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People can’t shut up about A Quiet Place—even Seth Meyers, when he should be interviewing John Krasinski

John Krasinski, Seth Meyers
Screenshot: Late Night With Seth Meyers

On Wednesday’s Late Night With Seth Meyers, newly minted, unlikely horror movie top dog John Krasinski played at some Jim Halpert-style aw-shucks humility. Host Meyers read off a selection of the appreciative tweets from celebrity fans of Krasinski’s new film (as co-writer, star, and director), A Quiet Place. Coming from the likes of Ryan Reynolds, LeBron James, and master of horror himself, Stephen King, the overwhelming sentiment echoed the critical consensus that the movie is, indeed, a solidly innovative and scary time, while Krasinski basked in the warm glow of a critical and box office hit. Krasinski did admit that he wasn’t into the whole horror movie idea at first, telling Meyers that, before reading the script, his response to his reps was a dismissive, “No. Why would I do that?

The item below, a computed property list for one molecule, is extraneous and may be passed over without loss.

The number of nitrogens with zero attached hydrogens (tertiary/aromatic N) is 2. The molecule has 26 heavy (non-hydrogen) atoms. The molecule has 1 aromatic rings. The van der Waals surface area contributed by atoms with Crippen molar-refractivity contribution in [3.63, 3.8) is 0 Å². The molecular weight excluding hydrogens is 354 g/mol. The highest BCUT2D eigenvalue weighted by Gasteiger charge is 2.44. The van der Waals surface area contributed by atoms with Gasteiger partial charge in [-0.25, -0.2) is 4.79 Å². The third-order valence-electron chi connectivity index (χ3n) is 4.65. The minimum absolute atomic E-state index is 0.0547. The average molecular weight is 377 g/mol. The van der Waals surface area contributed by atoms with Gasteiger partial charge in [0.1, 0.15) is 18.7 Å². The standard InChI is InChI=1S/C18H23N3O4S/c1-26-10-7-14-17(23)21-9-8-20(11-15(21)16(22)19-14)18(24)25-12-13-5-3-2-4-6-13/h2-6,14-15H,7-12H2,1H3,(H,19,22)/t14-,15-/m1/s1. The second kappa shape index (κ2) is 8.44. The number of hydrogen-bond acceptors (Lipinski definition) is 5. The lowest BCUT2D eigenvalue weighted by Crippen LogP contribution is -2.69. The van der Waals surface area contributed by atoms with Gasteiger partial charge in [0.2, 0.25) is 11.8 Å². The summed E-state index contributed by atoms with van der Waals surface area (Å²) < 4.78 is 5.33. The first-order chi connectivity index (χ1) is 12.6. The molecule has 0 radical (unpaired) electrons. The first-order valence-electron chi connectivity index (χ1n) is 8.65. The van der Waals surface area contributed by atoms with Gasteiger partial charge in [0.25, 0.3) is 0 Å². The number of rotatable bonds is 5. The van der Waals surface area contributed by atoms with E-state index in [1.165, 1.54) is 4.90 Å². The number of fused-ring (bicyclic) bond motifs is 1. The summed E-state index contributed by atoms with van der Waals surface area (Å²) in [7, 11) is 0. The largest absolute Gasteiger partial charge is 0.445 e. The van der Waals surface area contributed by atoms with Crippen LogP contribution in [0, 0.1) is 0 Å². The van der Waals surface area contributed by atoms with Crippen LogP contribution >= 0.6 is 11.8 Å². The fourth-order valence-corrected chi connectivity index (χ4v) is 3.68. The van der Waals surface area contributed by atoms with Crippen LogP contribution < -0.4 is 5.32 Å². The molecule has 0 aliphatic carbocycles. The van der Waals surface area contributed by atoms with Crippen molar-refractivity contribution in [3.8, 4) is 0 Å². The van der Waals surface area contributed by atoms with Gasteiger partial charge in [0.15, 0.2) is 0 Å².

But, noting that the film’s familial themes are what got to him more than the slimy, mostly offscreen monsters, the star of the upcoming Jack Ryan series especially praised the two young actors who played the onscreen kids of himself and real-life spouse Emily Blunt. He also said that the decision to cast a deaf actress (Wonderstruck’s outstanding Millicent Simmonds) as the couple’s deaf daughter was “non-negotiable,” which is a solid move, representation-wise.

Still, if Krasinski’s Halpert-esque good guy modesty was on display, he also reminded viewers that Jim could be kind of a dick, too. Mock-mocking Meyers for not joining in on the public love-fest about A Quiet Place—especially Chris Pratt’s effusive video testimonial taped while driving home from the movie theater—Krasinski successfully guilted Meyers into duplicating Pratt’s goofily exuberant endorsement, pretty much word-for-word. Coerced thought it may have been, the buzz suggests it’s hard to dispute both Meyers’ and Pratt’s assessment that the movie is “freakin’ dope.”


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About the author

Dennis Perkins

Contributor, The A.V. Club. Danny Peary's Cult Movies books are mostly to blame.